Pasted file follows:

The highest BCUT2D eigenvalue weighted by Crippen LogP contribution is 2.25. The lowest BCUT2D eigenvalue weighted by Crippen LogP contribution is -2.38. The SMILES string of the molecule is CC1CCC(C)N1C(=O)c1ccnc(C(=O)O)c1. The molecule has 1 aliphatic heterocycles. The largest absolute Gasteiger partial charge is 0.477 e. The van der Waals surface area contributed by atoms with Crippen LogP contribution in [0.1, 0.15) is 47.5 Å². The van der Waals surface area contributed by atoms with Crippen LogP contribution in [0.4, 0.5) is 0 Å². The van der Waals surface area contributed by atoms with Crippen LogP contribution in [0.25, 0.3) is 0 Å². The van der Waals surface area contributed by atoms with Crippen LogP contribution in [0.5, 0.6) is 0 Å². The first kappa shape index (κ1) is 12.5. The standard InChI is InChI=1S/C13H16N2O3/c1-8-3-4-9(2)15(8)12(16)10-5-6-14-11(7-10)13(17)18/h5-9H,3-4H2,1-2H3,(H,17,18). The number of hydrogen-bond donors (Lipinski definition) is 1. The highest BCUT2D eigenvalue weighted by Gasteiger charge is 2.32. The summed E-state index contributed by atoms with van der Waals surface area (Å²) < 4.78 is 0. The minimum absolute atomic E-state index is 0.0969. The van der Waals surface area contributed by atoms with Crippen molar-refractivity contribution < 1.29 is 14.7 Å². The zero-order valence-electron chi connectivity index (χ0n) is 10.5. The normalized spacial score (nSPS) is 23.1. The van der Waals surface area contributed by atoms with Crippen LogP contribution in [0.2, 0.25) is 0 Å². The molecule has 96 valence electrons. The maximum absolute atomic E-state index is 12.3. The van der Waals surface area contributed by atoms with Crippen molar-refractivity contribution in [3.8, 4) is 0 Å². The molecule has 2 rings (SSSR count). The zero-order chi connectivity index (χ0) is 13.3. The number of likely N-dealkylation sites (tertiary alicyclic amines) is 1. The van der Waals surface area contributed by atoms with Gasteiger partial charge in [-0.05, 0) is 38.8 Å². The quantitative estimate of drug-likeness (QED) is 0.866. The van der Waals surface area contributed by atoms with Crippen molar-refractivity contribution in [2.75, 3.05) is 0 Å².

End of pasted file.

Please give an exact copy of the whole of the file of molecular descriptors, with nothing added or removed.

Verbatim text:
The highest BCUT2D eigenvalue weighted by Crippen LogP contribution is 2.25. The lowest BCUT2D eigenvalue weighted by Crippen LogP contribution is -2.38. The SMILES string of the molecule is CC1CCC(C)N1C(=O)c1ccnc(C(=O)O)c1. The molecule has 1 aliphatic heterocycles. The largest absolute Gasteiger partial charge is 0.477 e. The van der Waals surface area contributed by atoms with Crippen LogP contribution in [0.1, 0.15) is 47.5 Å². The van der Waals surface area contributed by atoms with Crippen LogP contribution in [0.4, 0.5) is 0 Å². The van der Waals surface area contributed by atoms with Crippen LogP contribution in [0.25, 0.3) is 0 Å². The van der Waals surface area contributed by atoms with Crippen LogP contribution in [0.5, 0.6) is 0 Å². The first kappa shape index (κ1) is 12.5. The standard InChI is InChI=1S/C13H16N2O3/c1-8-3-4-9(2)15(8)12(16)10-5-6-14-11(7-10)13(17)18/h5-9H,3-4H2,1-2H3,(H,17,18). The number of hydrogen-bond donors (Lipinski definition) is 1. The highest BCUT2D eigenvalue weighted by Gasteiger charge is 2.32. The summed E-state index contributed by atoms with van der Waals surface area (Å²) < 4.78 is 0. The minimum absolute atomic E-state index is 0.0969. The van der Waals surface area contributed by atoms with Crippen molar-refractivity contribution < 1.29 is 14.7 Å². The zero-order valence-electron chi connectivity index (χ0n) is 10.5. The normalized spacial score (nSPS) is 23.1. The van der Waals surface area contributed by atoms with Crippen LogP contribution in [0.2, 0.25) is 0 Å². The molecule has 96 valence electrons. The maximum absolute atomic E-state index is 12.3. The van der Waals surface area contributed by atoms with Crippen molar-refractivity contribution in [3.8, 4) is 0 Å². The molecule has 2 rings (SSSR count). The zero-order chi connectivity index (χ0) is 13.3. The number of likely N-dealkylation sites (tertiary alicyclic amines) is 1. The van der Waals surface area contributed by atoms with Gasteiger partial charge in [-0.05, 0) is 38.8 Å². The quantitative estimate of drug-likeness (QED) is 0.866. The van der Waals surface area contributed by atoms with Crippen molar-refractivity contribution in [2.75, 3.05) is 0 Å².